Table of Contents
Alopecia areata is an autoimmune disorder coupled by inflammation of the hair follicles resulting in clumping of hair and falling out leaving round hairless patches on the areas affected (Brzezińska-Wcisło et al. 262-265). The autoimmune disorder that causes alopecia areata is caused by mistaken identification of hair follicles as foreign invaders in the body by immune system that is designed to protect the body against foreign invaders such as viruses and bacteria. The attack of hair follicles by the immunologic cells of the immune system is usually localized to small areas of the scalp resulting in small round patches (Gilhar, Etzioni and Paus 1515-1525). In alopecia areata, the disease cause is not established but the prognostic factors consist of the bald patches on the parts affected persisting for over a year and involving the nails despite the treatment of symptoms experienced by the patients (Brzezińska-Wcisło et al. 262-265).
Signs and symptoms
The typical signs and symptoms of alopecia areata include evidently small round or oval bald patches whereby the underlying skin of the affected region is unscarred and from the look of the skin it appears normal. Other signs and symptoms of alopecia areata include tingly feeling at the regions that have been affected mainly due to inflammatory reactions caused by response of the immune system to the hair follicles (Brzezińska-Wcisło et al. 262-265). In the regions where the follicles have already been destroyed by the immunological cells, the tugs of hair are easily plugged out. Upon examination of the strands of hair pulled out from the patches, the strand narrows towards the base at the point attached to the scalp indicating destruction of the hair follicles. In instances whereby the nails are affected, the nails usually manifest pitting along the edges due to the immunological reaction to the follicles along the edges of the nails.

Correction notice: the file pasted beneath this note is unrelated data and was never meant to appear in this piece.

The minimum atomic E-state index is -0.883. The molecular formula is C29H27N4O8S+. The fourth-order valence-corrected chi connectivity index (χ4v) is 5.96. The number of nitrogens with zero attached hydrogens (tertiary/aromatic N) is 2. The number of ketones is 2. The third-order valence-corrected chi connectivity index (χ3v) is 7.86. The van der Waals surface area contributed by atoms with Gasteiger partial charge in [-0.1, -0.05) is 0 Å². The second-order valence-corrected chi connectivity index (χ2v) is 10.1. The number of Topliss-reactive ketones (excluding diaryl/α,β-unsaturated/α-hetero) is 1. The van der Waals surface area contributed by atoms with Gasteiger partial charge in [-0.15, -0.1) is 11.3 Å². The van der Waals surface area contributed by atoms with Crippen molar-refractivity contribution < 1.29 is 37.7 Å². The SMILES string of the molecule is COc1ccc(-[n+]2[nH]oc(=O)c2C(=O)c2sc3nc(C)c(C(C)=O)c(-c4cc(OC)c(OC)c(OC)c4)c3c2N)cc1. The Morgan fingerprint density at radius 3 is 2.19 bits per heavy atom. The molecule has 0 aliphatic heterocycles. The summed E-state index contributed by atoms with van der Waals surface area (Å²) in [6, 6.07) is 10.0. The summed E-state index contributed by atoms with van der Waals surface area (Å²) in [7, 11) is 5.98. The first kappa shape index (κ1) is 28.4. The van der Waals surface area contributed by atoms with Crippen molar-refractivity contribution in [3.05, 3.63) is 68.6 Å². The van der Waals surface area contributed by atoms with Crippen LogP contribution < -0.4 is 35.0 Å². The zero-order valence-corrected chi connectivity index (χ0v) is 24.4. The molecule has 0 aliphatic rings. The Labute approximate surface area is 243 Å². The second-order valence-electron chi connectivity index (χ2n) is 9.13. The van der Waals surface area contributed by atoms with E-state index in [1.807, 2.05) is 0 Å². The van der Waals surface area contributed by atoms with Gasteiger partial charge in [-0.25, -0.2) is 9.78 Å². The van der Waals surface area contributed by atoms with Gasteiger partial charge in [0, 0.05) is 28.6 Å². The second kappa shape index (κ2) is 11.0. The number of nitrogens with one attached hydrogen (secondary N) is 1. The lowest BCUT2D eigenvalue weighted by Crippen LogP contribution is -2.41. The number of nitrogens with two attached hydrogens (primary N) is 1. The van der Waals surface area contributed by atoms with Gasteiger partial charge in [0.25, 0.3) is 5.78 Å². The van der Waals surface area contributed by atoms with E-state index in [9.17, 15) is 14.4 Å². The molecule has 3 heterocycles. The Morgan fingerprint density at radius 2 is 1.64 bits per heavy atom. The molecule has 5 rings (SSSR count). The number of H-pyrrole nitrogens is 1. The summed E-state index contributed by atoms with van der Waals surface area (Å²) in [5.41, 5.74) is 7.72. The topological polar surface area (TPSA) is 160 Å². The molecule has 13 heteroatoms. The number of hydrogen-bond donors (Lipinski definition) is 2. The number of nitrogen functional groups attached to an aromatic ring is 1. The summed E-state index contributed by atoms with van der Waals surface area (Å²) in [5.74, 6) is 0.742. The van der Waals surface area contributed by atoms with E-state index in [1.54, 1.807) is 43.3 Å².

The treatment approach to alopecia areata involves the application of topical corticosteroids on the affected regions of the scalp. Apart from application of topical corticosteroids on the affected areas, injection of corticosteroids on the skin or scalp is also used to minimize hair loss due to alopecia areata (Gilhar, Etzioni and Paus 1515-1525). The use of corticosteroids is undertaken in the management of alopecia areata to induce remission and also to reduce hair loss due to the destruction of hair loss that are considered by the immune system as invaders (Gilhar, Etzioni and Paus 1515-1525). Other symptom management strategies that can be used include wearing hair patches on the affected regions that could be human or synthetic hair. Lastly, dyeing the scalp is also effective in concealing the patches for the time being because hair will grow after a year.
The prognosis of alopecia areata involving small patches on the scalp, hair grows on the patches within a year without any immunotherapeutic procedures undertaken but in case of extensive patches, it progresses to alopecia areata totalis which is loss of all the hair on the scalp (Brzezińska-Wcisło et al. 262-265). Finally, alopecia areata impacts upon the self esteem of the individual mainly due to impairment of self image that is related to total hair loss.
- Brzezińska-Wcisło, Ligia et al. “New Aspects Of The Treatment Of Alopecia Areata”. Advances in Dermatology and Allergology 4 (2014): 262-265. Print.
- Gilhar, Amos, Amos Etzioni, and Ralf Paus. “Alopecia Areata”. New England Journal of Medicine 366.16 (2012): 1515-1525. Print.